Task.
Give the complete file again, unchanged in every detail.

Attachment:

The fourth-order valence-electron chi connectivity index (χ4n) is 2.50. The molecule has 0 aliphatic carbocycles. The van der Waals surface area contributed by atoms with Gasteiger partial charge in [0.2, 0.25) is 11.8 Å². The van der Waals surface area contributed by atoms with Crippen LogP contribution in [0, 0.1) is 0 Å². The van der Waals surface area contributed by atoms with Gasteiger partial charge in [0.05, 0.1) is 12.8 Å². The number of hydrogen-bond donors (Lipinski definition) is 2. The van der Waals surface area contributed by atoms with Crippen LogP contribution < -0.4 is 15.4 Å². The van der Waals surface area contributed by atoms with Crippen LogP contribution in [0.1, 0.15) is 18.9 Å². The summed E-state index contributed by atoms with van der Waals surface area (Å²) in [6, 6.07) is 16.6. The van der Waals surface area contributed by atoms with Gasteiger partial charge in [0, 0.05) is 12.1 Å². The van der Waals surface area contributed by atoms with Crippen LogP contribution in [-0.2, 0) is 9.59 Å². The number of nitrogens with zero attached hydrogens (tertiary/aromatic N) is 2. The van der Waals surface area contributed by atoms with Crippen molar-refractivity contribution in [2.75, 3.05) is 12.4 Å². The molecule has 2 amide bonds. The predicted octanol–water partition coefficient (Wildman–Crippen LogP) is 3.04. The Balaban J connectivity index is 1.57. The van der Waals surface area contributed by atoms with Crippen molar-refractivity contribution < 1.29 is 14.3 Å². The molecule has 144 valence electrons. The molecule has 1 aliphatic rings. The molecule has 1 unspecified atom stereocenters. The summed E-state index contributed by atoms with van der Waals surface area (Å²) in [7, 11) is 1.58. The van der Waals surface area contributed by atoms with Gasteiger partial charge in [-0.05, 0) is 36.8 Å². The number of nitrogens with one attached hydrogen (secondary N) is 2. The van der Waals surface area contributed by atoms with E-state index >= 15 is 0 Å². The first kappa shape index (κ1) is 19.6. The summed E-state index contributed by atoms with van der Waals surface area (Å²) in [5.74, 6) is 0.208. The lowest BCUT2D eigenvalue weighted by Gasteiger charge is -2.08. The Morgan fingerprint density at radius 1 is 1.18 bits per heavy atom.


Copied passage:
The fourth-order valence-electron chi connectivity index (χ4n) is 2.50. The molecule has 0 aliphatic carbocycles. The van der Waals surface area contributed by atoms with Gasteiger partial charge in [0.2, 0.25) is 11.8 Å². The van der Waals surface area contributed by atoms with Crippen LogP contribution in [0, 0.1) is 0 Å². The van der Waals surface area contributed by atoms with Gasteiger partial charge in [0.05, 0.1) is 12.8 Å². The number of hydrogen-bond donors (Lipinski definition) is 2. The van der Waals surface area contributed by atoms with Crippen LogP contribution < -0.4 is 15.4 Å². The van der Waals surface area contributed by atoms with Crippen LogP contribution in [0.1, 0.15) is 18.9 Å². The summed E-state index contributed by atoms with van der Waals surface area (Å²) in [6, 6.07) is 16.6. The van der Waals surface area contributed by atoms with Gasteiger partial charge in [0, 0.05) is 12.1 Å². The van der Waals surface area contributed by atoms with Crippen LogP contribution in [-0.2, 0) is 9.59 Å². The number of nitrogens with zero attached hydrogens (tertiary/aromatic N) is 2. The van der Waals surface area contributed by atoms with Crippen molar-refractivity contribution in [2.75, 3.05) is 12.4 Å². The molecule has 2 amide bonds. The predicted octanol–water partition coefficient (Wildman–Crippen LogP) is 3.04. The Balaban J connectivity index is 1.57. The van der Waals surface area contributed by atoms with Crippen molar-refractivity contribution < 1.29 is 14.3 Å². The molecule has 144 valence electrons. The molecule has 1 aliphatic rings. The molecule has 1 unspecified atom stereocenters. The summed E-state index contributed by atoms with van der Waals surface area (Å²) in [7, 11) is 1.58. The van der Waals surface area contributed by atoms with Gasteiger partial charge in [-0.05, 0) is 36.8 Å². The number of nitrogens with one attached hydrogen (secondary N) is 2. The van der Waals surface area contributed by atoms with E-state index >= 15 is 0 Å². The first kappa shape index (κ1) is 19.6. The summed E-state index contributed by atoms with van der Waals surface area (Å²) in [5.74, 6) is 0.208. The lowest BCUT2D eigenvalue weighted by Gasteiger charge is -2.08. The Morgan fingerprint density at radius 1 is 1.18 bits per heavy atom.